Blog Tags: Necropsies
Warning: what follows isn’t exactly light reading.
The New York Times reported yesterday on the complicated task of performing necropsies -- i.e., animal autopsies -- on sea turtles and other creatures that have been found dead in the Gulf of Mexico since the spill started.
It’s not easy to determine the cause of death of these creatures. Of the 1,978 birds, 463 turtles and 59 marine mammals found dead in the Gulf since April 20th, few show visible signs of oil contamination.
And in the case of sea turtles, a more familiar culprit may be at fault: shrimp trawls and other commercial fishing gear that scoop up turtles as bycatch and prevent them from going to the surface to breathe.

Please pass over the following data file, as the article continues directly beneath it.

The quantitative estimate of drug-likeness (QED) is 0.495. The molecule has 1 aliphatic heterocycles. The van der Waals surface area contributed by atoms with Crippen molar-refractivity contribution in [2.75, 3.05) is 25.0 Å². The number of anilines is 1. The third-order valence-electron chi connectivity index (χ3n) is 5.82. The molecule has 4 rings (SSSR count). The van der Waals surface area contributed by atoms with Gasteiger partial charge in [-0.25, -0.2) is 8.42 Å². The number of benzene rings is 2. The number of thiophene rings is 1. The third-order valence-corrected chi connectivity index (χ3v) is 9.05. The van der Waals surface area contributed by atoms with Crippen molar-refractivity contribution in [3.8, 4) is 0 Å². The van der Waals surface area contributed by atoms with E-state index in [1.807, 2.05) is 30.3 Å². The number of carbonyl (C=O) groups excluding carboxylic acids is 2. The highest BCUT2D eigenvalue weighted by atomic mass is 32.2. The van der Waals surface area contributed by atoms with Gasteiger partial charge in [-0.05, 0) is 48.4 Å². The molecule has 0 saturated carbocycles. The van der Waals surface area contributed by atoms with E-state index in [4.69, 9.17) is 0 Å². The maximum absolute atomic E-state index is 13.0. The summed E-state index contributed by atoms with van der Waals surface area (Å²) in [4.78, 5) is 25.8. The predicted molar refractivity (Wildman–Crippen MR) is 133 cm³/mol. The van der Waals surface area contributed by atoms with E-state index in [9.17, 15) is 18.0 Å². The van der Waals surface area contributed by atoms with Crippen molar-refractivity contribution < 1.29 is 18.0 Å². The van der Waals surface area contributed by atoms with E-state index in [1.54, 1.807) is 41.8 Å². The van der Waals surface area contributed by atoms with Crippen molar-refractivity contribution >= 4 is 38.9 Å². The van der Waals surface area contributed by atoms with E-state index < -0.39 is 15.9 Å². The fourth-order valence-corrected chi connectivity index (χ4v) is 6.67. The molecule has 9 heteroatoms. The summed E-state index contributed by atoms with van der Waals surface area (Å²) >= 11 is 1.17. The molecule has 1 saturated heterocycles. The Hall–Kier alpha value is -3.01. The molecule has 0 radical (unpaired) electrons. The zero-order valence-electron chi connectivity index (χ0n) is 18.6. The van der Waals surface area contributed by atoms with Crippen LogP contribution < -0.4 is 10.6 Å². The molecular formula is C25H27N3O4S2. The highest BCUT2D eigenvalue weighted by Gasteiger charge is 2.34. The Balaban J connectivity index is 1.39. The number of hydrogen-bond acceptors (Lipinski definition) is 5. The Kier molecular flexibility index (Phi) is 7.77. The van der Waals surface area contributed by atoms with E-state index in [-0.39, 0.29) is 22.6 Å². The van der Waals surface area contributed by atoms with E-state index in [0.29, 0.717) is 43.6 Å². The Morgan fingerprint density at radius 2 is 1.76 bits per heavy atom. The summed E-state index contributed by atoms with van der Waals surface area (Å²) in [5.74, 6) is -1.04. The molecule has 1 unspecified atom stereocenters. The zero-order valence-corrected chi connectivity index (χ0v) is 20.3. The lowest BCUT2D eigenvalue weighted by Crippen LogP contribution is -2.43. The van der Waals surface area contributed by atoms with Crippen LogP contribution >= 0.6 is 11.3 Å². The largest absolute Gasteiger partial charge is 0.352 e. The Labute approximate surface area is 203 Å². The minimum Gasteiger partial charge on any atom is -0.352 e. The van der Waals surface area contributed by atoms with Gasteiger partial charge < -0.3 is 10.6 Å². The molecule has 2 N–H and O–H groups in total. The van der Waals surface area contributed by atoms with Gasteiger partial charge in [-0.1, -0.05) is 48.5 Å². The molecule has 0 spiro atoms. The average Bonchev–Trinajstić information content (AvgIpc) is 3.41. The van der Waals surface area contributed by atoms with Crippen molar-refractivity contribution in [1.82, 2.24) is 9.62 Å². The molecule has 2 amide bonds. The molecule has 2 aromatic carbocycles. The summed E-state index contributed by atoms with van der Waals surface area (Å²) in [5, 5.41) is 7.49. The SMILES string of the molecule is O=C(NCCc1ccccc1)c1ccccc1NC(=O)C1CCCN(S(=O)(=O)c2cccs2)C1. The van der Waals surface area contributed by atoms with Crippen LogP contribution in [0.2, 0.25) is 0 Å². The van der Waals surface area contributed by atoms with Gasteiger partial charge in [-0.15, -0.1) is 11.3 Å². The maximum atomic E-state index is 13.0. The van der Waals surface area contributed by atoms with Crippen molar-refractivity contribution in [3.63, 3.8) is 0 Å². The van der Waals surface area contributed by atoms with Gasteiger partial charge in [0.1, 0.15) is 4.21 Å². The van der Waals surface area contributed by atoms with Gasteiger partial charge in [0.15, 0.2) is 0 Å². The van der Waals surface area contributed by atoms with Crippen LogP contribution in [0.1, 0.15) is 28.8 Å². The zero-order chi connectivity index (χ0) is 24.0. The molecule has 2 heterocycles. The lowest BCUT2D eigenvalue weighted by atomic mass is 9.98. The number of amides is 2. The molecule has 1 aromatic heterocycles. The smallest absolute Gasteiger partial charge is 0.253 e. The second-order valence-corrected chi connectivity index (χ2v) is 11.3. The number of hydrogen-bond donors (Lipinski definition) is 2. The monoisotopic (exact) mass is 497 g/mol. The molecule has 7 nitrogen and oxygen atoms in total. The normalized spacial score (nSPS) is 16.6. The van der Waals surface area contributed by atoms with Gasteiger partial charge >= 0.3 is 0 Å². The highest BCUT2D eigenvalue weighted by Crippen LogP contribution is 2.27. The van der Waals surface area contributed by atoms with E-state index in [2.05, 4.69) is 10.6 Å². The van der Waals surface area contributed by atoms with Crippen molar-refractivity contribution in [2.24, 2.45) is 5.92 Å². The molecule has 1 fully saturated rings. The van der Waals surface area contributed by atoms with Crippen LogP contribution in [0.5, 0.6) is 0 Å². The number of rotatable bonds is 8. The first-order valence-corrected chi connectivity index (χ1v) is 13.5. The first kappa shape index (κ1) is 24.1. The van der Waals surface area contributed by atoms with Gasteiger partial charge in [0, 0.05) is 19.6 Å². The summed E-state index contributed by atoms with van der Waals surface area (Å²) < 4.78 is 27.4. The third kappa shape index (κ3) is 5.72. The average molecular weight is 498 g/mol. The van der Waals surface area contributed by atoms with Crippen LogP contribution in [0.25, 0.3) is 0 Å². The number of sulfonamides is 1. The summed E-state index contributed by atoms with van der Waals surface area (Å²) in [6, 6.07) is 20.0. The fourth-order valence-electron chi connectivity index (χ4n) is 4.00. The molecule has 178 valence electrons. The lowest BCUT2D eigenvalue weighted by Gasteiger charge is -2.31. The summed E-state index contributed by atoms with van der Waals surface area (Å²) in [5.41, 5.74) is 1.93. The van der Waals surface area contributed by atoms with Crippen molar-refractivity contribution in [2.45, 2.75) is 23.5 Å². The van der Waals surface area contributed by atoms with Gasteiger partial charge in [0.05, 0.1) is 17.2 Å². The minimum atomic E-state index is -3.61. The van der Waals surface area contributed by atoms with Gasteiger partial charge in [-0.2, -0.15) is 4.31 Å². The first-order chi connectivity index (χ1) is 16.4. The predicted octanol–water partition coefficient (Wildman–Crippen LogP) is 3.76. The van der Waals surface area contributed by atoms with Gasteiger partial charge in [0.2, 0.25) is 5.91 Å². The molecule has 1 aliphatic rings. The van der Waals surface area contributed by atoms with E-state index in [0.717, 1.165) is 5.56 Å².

Here’s a simplified breakdown of how the veterinary investigators begin to determine the cause of death:
- Creature Feature: Ochre Sea Star Posted Wed, July 16, 2014
- Ocean News: Whale Sharks Visiting Azore Islands More Frequently, Volunteers Help Disabled Sea Turtle Nest, and More Posted Thu, July 17, 2014
- Video: Huge School of Anchovies Swarms San Diego Shoreline Posted Thu, July 17, 2014
- CEO Note: Another Chlorine Plant Goes Mercury-Free Posted Thu, July 17, 2014
- Ocean News: U.S. to Auction Off New Jersey Area for Offshore Wind, Baby Sea Turtles Found to Make Noises, and More Posted Fri, July 18, 2014